On 24 April 1927 Mary Colum published a review of the first chapter of Work in Progress.
Colum was reviewing the first issue of transition (April 1927) in which ‘Opening Pages of a Work in Progress’ by Joyce was published. Her review, typical of many reactions to Joyce’s new work, claimed that Work in Progress was incomprehensible.
The first publication of part of what was being referred to as Work in Progress came in the transatlantic review in April 1924, and further parts appeared in 1925 in Criterion, Navire d’Argent, This Quarter, and in the Contact Collection of Contemporary Writers.
Joyce had completed rough drafts of much of Book I (excluding the opening chapter and chapter 6) before the end of 1923, and by the end of 1926 large sections of the ‘Shaun’ episodes from Book III and some sections of Book II had already been completed. But the first chapter of the book was only drafted in the autumn of 1926, and it was this opening chapter that was published for the first time in transition in April 1927.
Mary Colum had met Joyce through her husband, Padraic Colum, who had known Joyce since 1901 or 1902. The Colums were close friends and supporters of Joyce and had been instrumental in getting a substantial grant for Joyce from Scofield Thayer during the war. They also promoted his work by publishing supportive reviews in Irish, English, and American newspapers and magazines.
When it came to Work in Progress, however, Mary Colum claimed it could not be comprehended by ordinary readers, and she had no hesitation in telling Joyce this to his face. After reading part of his work to a group of friends one day, he asked Mary Colum what she thought: she replied that she thought it was “outside literature.” Joyce didn’t answer her. However, perhaps considering that his work was expanding the boundaries of what constituted literature, he later told Padraic Colum to tell his wife that, though his work might be outside literature now, in the future it would be inside literature.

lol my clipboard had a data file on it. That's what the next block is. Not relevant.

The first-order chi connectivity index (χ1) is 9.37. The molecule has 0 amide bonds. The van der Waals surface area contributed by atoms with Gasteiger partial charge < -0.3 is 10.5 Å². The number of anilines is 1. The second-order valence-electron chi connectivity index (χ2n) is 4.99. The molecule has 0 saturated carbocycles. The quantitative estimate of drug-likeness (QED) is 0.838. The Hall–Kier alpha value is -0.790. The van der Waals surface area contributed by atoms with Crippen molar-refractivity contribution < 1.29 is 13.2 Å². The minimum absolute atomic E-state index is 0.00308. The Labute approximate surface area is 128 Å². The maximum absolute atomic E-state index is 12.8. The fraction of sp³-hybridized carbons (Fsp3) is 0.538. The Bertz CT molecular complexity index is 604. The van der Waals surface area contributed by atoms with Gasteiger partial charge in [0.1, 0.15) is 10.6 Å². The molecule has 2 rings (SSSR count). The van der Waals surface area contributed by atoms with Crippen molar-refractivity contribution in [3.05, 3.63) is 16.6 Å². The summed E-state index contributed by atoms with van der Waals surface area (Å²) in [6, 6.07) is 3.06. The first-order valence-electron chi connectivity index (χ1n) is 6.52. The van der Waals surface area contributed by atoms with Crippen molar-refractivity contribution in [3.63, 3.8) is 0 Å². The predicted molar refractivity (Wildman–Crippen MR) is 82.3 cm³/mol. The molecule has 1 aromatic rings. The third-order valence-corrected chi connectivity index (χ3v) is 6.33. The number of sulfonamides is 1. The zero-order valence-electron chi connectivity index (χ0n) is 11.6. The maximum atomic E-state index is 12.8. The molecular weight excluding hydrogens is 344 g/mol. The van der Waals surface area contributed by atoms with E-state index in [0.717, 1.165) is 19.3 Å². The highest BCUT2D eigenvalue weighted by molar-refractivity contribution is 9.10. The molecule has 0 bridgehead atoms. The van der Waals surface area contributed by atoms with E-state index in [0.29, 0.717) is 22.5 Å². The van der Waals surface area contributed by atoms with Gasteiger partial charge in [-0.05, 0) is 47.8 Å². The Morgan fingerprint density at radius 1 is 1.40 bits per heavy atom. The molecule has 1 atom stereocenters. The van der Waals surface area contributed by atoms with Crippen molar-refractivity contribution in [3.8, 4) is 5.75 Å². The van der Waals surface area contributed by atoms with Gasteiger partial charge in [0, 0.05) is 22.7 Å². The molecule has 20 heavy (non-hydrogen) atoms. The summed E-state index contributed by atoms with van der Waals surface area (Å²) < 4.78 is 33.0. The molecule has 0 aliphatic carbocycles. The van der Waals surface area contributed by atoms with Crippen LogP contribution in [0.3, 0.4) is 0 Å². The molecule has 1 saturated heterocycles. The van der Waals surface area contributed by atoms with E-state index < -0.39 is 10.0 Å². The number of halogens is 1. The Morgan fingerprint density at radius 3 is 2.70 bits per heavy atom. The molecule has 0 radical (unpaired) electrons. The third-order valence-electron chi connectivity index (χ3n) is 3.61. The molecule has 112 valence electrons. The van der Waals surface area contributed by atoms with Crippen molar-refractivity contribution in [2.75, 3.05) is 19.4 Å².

Mary Colum’s review in the New York Herald Tribune of Sunday 24 April 1927 was complimentary about Ulysses. She claimed that, though Ulysses was a complex work, it was comprehensible to ordinary readers. But Joyce’s new work would prove incomprehensible to anybody, she thought. She quoted a passage and claimed that, if read aloud, it would sound like a river flowing. She pointed out that this might have associations with Dublin’s history and topography, and with the story of Tristan and Isolde, but challenged any literary critic to state that it could be called literature.
She challenged the editors of transition, asking them if they had understood what they had published, or if they had published it only because of Joyce’s reputation. She claimed that what Joyce had given them for publication was something which had almost no meaning.
Sources & Further Reading:
Deming, Robert H: James Joyce – The Critical Heritage, vol. I, 1902-1927, London: Routledge & Kegan Paul, 1970.
Ellmann, Richard: James Joyce – New and Revised edition, Oxford: Oxford University Press, 1982.